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This MSU graduate is tackling chronic diseases in minority communities

International Day of Charities: RAWS Michigan

This MSU graduate is tackling chronic diseases in minority communities

Sept. 5 is International Day of Charities. The international day of giving began after the United Nations General Assembly adopted the resolution in 2012 to observe and honor Mother Teresa of Calcutta. The Nobel Peace Prize winner was known around the world for her devotion to ending poverty. International Day of Charities urges the public to continue Mother Teresa’s legacy by giving to those less fortunate and helping to end poverty worldwide.

Here in Detroit, Kady Cox is doing her part to end racial disparities in health. Her non-profit, Raising Awareness With Students Michigan (RAWS) focuses on preventive ways of combating diseases that disproportionately affect minority communities.

Cox created the organization in 2015 as a registered student organization at Michigan State University. Her main mission was to fight diabetes. As the organization grew, so did the range of diseases RAWS sought to prevent.

“Talking to a lot of my members, they were saying how their parents were affected by different diseases and that's when I decided that I should talk about more than just diabetes,” Cox said.

In its early inception, RAWS’ biggest event was an annual diabetes walk. Once the scope of diseases covered by the organization grew, Cox decided to build on that momentum to create other programs and events.

Currently, RAWS partners with Wayne State University’s C2 Pipeline program. At the start of the year, Cox began a pilot program at Marygrove. “We worked on different programs |LS|for|RS| diabetes, mental health, HIV/AIDS, nutrition and different ways to live a healthier lifestyle,” she said.

When the COVID-19 pandemic hit the United States, Cox and the RAWS team decided to focus on a much larger health disparity affecting Black and brown people: RACISM.

“We are trying to get people to understand that racism affects your health; it affects people's well-being; it affects people's mental health,” Cox said. “Simply to wake up and be black in a country that is racist and treats people of certain colors differently is a public health crisis.”

Leading studies from the Centers for Disease Control and Prevention and the World Health Organization have underscored issues relating to health equity in minority communities. Black and brown people suffer more from underlying conditions that put them at higher risks of contracting COVID and possibly dying from it. Other key issues to health inequity include access to quality healthcare, health insurance coverage and other social determinants of health (SDoH) such as non-medical issues as environment, housing, education, institutional racism, transportation and under and unemployment.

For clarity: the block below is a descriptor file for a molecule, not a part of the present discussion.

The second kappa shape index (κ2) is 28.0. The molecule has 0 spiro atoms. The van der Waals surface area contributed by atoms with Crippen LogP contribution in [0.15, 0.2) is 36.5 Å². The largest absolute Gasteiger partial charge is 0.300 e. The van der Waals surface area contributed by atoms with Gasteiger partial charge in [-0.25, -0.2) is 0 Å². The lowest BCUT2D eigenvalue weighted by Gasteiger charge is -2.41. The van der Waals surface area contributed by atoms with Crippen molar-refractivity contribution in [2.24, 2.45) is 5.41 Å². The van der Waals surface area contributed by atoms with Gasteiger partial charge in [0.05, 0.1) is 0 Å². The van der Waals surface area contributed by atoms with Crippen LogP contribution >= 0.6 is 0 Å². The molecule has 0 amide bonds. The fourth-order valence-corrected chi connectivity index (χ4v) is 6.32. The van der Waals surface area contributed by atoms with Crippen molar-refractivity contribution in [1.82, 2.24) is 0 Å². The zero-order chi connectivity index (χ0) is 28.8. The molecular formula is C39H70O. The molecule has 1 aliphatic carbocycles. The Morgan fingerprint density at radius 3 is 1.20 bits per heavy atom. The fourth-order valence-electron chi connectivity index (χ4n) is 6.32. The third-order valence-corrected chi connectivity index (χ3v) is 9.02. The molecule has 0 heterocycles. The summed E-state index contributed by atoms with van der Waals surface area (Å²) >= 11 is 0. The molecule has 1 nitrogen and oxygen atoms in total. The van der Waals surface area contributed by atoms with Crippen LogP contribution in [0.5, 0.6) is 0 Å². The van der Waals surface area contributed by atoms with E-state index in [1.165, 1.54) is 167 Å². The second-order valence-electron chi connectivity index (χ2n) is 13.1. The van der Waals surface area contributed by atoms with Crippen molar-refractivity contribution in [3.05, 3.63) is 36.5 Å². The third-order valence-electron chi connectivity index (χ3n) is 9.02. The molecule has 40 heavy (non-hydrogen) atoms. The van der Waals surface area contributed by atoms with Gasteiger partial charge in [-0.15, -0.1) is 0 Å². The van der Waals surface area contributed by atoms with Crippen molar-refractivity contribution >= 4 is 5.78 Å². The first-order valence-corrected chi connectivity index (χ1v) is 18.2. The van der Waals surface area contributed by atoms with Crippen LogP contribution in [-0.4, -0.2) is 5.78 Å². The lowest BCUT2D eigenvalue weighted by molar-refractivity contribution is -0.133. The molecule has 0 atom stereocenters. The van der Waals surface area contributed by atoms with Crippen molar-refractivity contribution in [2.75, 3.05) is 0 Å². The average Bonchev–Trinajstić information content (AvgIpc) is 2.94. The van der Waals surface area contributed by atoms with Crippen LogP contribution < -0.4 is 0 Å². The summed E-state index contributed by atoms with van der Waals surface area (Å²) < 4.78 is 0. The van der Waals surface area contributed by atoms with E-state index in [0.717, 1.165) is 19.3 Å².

“We just recently returned from Washington, D.C. for our March on Washington |LS|anniversary|RS| trip where we basically gave out PPE care kits, but we wanted to let the community know that racism is a public health crisis,” Cox said. “The two are definitely intertwined and now that's what we're dedicating our time towards COVID.”

RAWS also has a cohort for younger students in the 7th to 11th grades, RAWS Jr. The cohort allows younger children the opportunity to combat and prevent chronic illnesses earlier on in life as well as leadership opportunities.

“RAWS Jr members get first priority because they have attended monthly trainings and discussions where we actually talked out the issues that are going on in America,” she said. “E-board members are eventually given the opportunity to be promoted as interns.”

Currently, RAWS has gone completely digital due to the COVID-19 pandemic. Each Friday, it hosts virtual HealthTea Parties on Zoom at 6 p.m.

“We're going over different topics like mental health, minorities in our hospitals, clinical therapy for children and things like that,” Cox said. “Our virtual programs are basically just public programs where people can come in and network, meet other people.”

The virtual HealthTea Parties are open to the public. You can register here.

 

In honor of International Day of Charities, we urge you to support RAWS and other grassroot non-profits in need of your time and donations. We’ve put together a list of non-profits in the city and items they’ll need to continue their work.

 

RAWS Michigan (https://rawsmichigan.org/)

Gloves

Face Masks

Hand Sanitizer

Kleenex Packs

Ziploc Bags

Printing Paper

 

A Peaceful Retreat Inc. (Support for survivors of domestic abuse)

Donations are needed for the organization’s or its refuge home remodeling.

Cement/masonry repair on the porch and driveway

Kitchen upgrades including floor/lighting/electrical upgrades

Bathrooms upgrades (1-full bath and 1-half bath)

Painting throughout the house

Floors need refinishing throughout the house

Basement needs finishing 

Block glass basement windows 

Lighting upgrades

Drywall repairs 

Estimates on the work totaled $26,000.

 

MISSion.31 (mentoring program for girls in grades 6-12) https://www.missionthirtyone.org/

Balloons

Buttons

Canvases (Blank, 10x10)

Colored Pencils

Construction Paper

Flower Pots (Small/Medium)

Glue

Index Cards

Magazines

Markers

Paint

Paper Plates

Pens

Popsicle Sticks

Rubber Bands

Scissors

Sticky Notes

Tape

Tye-Dye Kits (Red, Blue, Green, Yellow, Purple, Orange)

Word/Letter Cutouts

3-Ring Binders (Purple, Black, or White)

 

Midnight Golf Program (MGP) (college readiness program through the skill of golf) https://midnightgolf.org/

$25,000: Crucial College Support Resources including: Tuition assistance, book costs, food and clothing, plane tickets home for the holidays. A $1,000 increase in a student’s financial aid corresponds to a 9.2% decrease in the likelihood that they will drop out of college.